A green sheet method, for example, may be used for the fabrication of the ceramic wiring plate 4. In the fabrication, a conductive layer of tungsten or molybdenum and an insulating layer of alumina (Al2 O3) are alternately screen-printed on a crude ceramic sheet (green sheet) and then are subjected to firing. The wiring resistance of the conductor with the exposed surface and the resistance of the inner layer conductor covered with alumina becomes different due to oxidation of the conductor and compression of alumina, with great variation of the resistances of the surface conductors in the respective lots. This is undesirable for the speech path switch. Like this example, covering the entire surface except the pedestals with the alumina insulating layer stabilizes the second conductive layer, as in the case of the first conductive layer.
Turning now to FIG. 7, there is illustrated connections of H and V lines, and row and column lines on the ceramic wiring plate in FIG. 2. For simplicity, the connections are partially illustrated, with broken lines denoting the first conductive layer and continuous lines indicating the second conductive layer. The h and v lines are omitted. As seen from the figure, the lines A and B of the speech path terminals are disposed in the order of A, B, A, B, . . . for the line H and A, B, B, A, A, B . . . for the line V. Such an arrangement reduces the crosstalk among the wires forming a grid on the wiring plate. In the figure, numerals 101 and 102 designate the lines H and V, respectively.
An example of wiring on a printed circuit board when the 8×8 speech path switches constructed in accordance with the invention are mounted on the printed circuit board is shown in FIG. 8. The 8×8 speech path switches as shown in FIG. 2 are disposed at the locations enclosed by chain line squares S1 to S4. In this example, the lines H and V of the speech path wiring of each switch are individually drawn out and the lines h and v of the selection path wiring are drawn out in common. In FIG. 8, the individual lines are omitted. The wiring is made on both the surfaces of the printed circuit board, the inverse surfaces being drawn by solid lines while the reverse surfaces by broken lines. The line V of a 8×8 speech path switch S1 denoted as VS1 and the line H denoted as HS1 each consist of 16 lines of the wiring pattern. This is correspondingly applied for the remaining speech path switches.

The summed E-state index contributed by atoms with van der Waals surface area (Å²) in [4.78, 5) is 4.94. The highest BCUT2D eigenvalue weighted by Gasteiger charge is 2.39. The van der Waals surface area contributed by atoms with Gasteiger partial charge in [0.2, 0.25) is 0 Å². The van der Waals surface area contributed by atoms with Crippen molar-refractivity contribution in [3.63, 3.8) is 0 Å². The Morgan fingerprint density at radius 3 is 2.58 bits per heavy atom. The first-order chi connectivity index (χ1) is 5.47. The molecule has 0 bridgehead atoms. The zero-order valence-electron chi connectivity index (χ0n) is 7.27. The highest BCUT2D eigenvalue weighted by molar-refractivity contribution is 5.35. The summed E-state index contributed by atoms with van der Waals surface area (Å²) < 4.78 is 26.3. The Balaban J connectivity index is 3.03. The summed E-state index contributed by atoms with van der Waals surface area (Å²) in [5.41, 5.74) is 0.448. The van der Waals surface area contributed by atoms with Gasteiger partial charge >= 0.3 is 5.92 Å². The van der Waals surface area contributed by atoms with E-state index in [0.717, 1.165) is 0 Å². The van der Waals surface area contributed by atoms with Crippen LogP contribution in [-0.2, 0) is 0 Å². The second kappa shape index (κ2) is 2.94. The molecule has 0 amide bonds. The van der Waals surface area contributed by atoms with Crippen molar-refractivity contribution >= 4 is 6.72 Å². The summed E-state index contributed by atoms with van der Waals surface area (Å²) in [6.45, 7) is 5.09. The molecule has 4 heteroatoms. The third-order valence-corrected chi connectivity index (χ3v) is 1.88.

With respect to the selection path wiring, the lines with the same terminal numbers v of the speech path switches S1 and S3, and S2 and S4 are connected in common. The lines h with the same terminal numbers of the speech path switches S1 and S2, and S3 and S4 are also connected in common. The speech path terminals connecting to the speech path wiring lines H and V of the 8×8 speech path switch are adjacently disposed and located symmetrically at the opposite sides of the ceramic plate. Similarly, the selection path wiring terminals are also disposed symmetrically at the opposite sides of the ceramic plate. Accordingly, terminal h of the speech path switch S1 may pass between the terminals v to connect to the terminal h of the same number of the speech path switch S2. The speech path lines may be wired as a wiring pattern in parallel with terminals arranged in dual-in-line fashion, without passing between the speech path terminals. When the speech path wiring on the printed circuit board is 0.8 mm for pattern width and 1 mm for pattern interval, 16 speech path lines each with about 30 mm may be wired. When the printed circuit board permitting wiring on both the sides is used, any particular consideration is not necessary about the space between opposite terminals of the 8×8 speech path switch and the space between adjacent switches which otherwise must be considered.